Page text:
Lucero, whom we all call Luz, suggested I meet her friend Luz, whom we all call Luz.
I was toast from the get go.  Luz told me that I was not only beautiful but also skinny and so she immediately got the job. 
I was using again.  I didn't ask for a reference.  Didn't care if she could clean.  She thought I was skinny and that was good enough for me. 
We were soul-mates.

As Luz and I ate left-over birthday cake from her son Steven's party (which I was invited to but couldn't attend because of my mono) and drank coffee that she brought me in a travel mug from her house because my coffee is too weak, she gave me unsolicited advice about my life. 
Luz believes I have too much estress.  She feels very strongly about this and claims that the estress medicine that American doctors give out is not estrong enough. 
Luz believes that I am entirely too weight obsessed.  That I should drink more full-fat milk and the weight will simply fall off.  
Luz thinks that I look extremely young and therefore my uterus also looks young giving me many more years of baby-making ahead.  She has taught me the tricks of having a girl.  It involves the lunar cycle, odd sexual positions and a strict diet of beef tongue.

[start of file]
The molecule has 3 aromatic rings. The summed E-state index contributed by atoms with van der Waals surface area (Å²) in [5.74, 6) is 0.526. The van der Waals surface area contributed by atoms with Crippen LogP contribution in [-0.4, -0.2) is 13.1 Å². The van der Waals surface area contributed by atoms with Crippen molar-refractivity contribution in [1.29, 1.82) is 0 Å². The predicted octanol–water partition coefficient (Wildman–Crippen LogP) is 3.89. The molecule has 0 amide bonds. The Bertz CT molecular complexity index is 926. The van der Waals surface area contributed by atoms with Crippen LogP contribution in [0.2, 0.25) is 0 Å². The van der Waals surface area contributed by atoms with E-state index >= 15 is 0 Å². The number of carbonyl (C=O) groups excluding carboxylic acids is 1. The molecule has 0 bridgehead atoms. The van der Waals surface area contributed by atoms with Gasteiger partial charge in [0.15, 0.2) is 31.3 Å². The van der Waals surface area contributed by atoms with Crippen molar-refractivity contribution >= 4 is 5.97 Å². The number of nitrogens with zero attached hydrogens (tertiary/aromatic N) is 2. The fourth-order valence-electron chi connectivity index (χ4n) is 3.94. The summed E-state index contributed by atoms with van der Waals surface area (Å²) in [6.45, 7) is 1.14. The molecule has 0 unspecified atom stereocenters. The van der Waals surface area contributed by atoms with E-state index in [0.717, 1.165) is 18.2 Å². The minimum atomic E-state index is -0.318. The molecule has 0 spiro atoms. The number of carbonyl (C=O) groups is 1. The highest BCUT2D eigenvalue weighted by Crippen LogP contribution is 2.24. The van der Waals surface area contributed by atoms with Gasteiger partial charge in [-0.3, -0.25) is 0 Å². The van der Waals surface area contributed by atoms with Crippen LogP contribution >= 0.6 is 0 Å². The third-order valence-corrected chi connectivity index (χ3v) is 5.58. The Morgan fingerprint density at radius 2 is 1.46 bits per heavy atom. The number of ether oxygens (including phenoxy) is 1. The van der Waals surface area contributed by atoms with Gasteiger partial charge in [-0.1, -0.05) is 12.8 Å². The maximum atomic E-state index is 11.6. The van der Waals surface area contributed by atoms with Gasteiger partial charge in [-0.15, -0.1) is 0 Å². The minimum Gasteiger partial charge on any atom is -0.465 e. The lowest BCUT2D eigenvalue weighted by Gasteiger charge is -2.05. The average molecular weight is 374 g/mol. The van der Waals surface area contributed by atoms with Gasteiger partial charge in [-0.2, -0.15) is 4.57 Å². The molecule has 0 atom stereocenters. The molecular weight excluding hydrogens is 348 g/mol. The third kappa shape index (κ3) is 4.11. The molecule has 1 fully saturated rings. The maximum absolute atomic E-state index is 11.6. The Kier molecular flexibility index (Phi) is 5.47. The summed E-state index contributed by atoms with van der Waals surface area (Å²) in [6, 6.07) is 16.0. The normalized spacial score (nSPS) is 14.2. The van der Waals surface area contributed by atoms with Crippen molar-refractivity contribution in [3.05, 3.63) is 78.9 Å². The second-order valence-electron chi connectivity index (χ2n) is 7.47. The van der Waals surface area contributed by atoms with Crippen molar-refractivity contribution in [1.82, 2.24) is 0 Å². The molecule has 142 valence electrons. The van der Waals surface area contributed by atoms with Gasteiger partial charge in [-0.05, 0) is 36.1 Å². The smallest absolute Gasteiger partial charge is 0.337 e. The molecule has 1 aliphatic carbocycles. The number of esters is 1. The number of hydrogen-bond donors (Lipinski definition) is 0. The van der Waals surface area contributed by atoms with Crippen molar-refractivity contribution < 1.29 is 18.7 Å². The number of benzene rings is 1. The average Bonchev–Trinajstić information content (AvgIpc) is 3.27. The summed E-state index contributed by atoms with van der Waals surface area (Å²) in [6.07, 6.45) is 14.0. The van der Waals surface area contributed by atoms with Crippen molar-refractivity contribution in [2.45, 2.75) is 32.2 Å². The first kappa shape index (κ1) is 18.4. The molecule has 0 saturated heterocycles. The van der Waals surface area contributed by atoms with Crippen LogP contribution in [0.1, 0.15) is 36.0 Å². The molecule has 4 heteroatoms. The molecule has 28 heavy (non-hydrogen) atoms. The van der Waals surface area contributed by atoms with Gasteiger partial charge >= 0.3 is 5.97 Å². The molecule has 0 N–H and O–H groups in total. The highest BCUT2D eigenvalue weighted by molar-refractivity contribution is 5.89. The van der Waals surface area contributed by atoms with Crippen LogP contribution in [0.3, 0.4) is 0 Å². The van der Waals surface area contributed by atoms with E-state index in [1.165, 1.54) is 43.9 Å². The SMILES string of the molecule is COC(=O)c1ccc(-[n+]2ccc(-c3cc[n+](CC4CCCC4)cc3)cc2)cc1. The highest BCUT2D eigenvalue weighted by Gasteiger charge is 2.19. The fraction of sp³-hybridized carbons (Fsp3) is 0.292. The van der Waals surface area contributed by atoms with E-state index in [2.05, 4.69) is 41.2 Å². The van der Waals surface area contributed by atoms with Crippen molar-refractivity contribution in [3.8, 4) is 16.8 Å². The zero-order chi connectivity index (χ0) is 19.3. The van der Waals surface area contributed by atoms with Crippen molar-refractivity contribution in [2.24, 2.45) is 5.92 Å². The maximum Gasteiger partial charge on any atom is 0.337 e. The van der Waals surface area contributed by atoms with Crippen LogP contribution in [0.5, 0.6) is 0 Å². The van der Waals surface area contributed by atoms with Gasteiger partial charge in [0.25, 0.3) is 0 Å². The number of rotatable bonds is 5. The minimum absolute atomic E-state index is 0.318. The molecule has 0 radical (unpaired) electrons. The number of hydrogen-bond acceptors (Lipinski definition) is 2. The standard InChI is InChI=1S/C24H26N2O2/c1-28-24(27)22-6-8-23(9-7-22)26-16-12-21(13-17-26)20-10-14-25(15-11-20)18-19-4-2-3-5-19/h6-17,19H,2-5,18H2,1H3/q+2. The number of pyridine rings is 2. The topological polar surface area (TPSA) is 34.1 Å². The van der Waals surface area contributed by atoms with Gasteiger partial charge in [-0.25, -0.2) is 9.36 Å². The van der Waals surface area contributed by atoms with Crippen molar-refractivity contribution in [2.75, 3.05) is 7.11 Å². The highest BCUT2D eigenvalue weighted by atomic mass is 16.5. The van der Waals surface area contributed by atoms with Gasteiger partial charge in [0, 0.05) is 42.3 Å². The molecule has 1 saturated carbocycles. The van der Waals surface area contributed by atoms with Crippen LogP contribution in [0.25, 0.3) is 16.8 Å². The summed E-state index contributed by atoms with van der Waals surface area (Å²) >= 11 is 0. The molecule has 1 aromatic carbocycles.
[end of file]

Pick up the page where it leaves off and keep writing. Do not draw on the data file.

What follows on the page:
Luz thinks I drink too much water.
I don't wear enough make up.
I don't rest enough.
I don't take time for me.
And Luz thinks I'm extremely thin so nothing else matters.

Last week she told me that she would understand if I needed to find someone else as she doesn't babysit and can only offer me a few hours of cleaning a week.  She gave me the out.  I gave her a raise.
Luz brings me little gifts all the time, like 
a Mickey Mouse Christmas snow globe and underwear to name a few.  But she recently gave me the greatest gift of all.

My youngest son Leo is what one might call “an eater.”  An eater is just a nice term that my mother came up with for someone who can become morbidly obese if they aren’t nagged daily to stop eating.  I too am “an eater.” 
One day Luz looked at Leo and said, “Ay lindo precioso, mi Gordo.”    I flipped out.   She was going to make him into a desperate needy child as Maura had done to me so many years earlier. 
Luz told me to calm down.  That I was acting estressed out.  That in her country calling someone "gordo" (fat) is a term of endearment.  It is a name reserved for the most special and loving children.   It has nothing to do with weight. 

And that's when it happened.  Luz freed me from my past.  I'm not fat.  I'm special.  So special that Maura puffy painted it on her Keds for all the world to see.  Perhaps it's no accident that Luz's name means light.  She enlightened me after 24 years of pain and frustration. I was finally free of my addiction.

That night, I slept a little easier.  The next day, Luz brought me an acrylic heart with a laser-etched picture of Jesus proclaiming he is love.  She said I needed more Jesus in my life.  That acrylic heart will forever and proudly remain in my entryway, because Luz gave it to me and Luz thinks I'm thin and Luz is my best friend in the whole universe.